There is strong evidence and broad consensus among health care professionals that detention of young children, particularly those who have experienced significant trauma as many of these children have, is detrimental to their development and physical and mental health. This evidence has been reinforced by specific examples of children in the Berks County facility who are experiencing adverse health outcomes due to detention. Reports indicate that room checks conducted by facility staff every fifteen minutes lead to habitual sleep deprivation among the children, and a pediatric assessment of a six-year-old child suffering from chronic Post-Traumatic Stress Disorder indicates that after prolonged detention the child is now showing signs of extreme stress and anxiety.

Last week, the President hosted the Leaders’ Summit on the Global Refugee Crisis. During this summit, the United States asked other countries to follow our lead and provide protection and increased resources for the millions of people currently facing persecution around the world. However, this summit took place against the backdrop of a system of family detention in the United States that is inconsistent with our country’s longstanding commitment to provide safe and humane refuge to those fleeing persecution. The ongoing use of family detention is wrong. The prolonged detention of the mothers and children in Berks is taking a significant toll on their mental and physical wellbeing. We urge you to review these cases immediately and use your authority to release these children with their mothers unless there is compelling evidence that they pose a specific public safety or flight risk that cannot be mitigated through alternatives to detention.

Sincerely,

 

(Image Credit: Grid Philly / Jameela Walgren) (Photo Credit: Democracy Now)

#ShutDownBerks: The Mothers of Berks launch a hunger strike

This week, twenty-two women held in the Berks County Family Detention Center launched an indefinite hunger strike. After so many violations of their dignity and of the humanity of their children, the Mothers of Berks, las Madres Berks as they call themselves, still believe in humanity, not only their own but that of their captors, and so, after the violence and lies and campaigns designed to teach them despair, they continue to write open letters and to launch new campaigns. They continue to wage hope. This week, hope is a hunger strike, to the death if necessary.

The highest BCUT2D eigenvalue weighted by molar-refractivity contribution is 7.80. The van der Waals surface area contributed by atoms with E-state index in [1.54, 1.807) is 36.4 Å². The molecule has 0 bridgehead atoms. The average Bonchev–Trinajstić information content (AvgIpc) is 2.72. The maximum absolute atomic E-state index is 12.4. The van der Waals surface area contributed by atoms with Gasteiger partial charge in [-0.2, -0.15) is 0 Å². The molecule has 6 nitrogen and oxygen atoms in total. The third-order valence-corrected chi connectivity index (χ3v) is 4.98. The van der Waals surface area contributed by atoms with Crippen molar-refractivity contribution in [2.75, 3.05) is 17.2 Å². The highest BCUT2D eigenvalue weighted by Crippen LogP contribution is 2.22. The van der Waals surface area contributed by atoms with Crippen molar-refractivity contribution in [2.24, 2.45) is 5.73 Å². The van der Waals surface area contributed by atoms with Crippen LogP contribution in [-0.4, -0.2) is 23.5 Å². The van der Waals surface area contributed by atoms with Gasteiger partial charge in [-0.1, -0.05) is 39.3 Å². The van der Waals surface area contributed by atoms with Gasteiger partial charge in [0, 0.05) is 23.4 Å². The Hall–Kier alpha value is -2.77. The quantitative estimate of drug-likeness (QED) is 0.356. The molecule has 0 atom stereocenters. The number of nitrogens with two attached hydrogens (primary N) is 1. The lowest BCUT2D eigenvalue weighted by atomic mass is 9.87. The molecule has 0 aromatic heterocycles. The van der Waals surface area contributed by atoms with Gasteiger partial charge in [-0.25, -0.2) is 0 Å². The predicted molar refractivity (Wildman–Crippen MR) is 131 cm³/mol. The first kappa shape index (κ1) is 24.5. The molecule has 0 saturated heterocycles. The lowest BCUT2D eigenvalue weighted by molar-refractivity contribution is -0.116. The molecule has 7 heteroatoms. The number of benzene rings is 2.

The women continue to say that peace, love and justice will prevail over violence. The violence comes in many ways. The State forces the women into prison. The State forces the women’s children into prison. It forces the women to watch the children suffer. Then, the State lies. More than lies, it covers the women and children in ever intensifying blankets of lies, as it attempts to poison the very concepts of asylum, refuge, and humanity with lies.

The Madres Berks’ letter reads, in part:

“The Immigration Department has made a public announcement stating that in family detention center parents and children are detained no longer than 20 days.

WE WANT TO DISPROVE THIS INFORMATION!!

We are 22 mothers who are detained at Berks Family Residential Center being mothers who have been from 270 days to 365 days in detention with children ages 2 to 16 years old, depriving them of having a normal life, knowing that we have prior traumas from our countries, risking our own lives and that of our children on the way until we arrived here, having family and friends who would be responsible for us and who are waiting for us with open arms and that immigration refuses to let us out. Seeing these injustices, we have decided to go on an indefinite hunger strike until we obtain our immediate freedom because all of us left our countries of origin fleeing violence, threats and corruption that not even the government of each of our countries in Central America can control.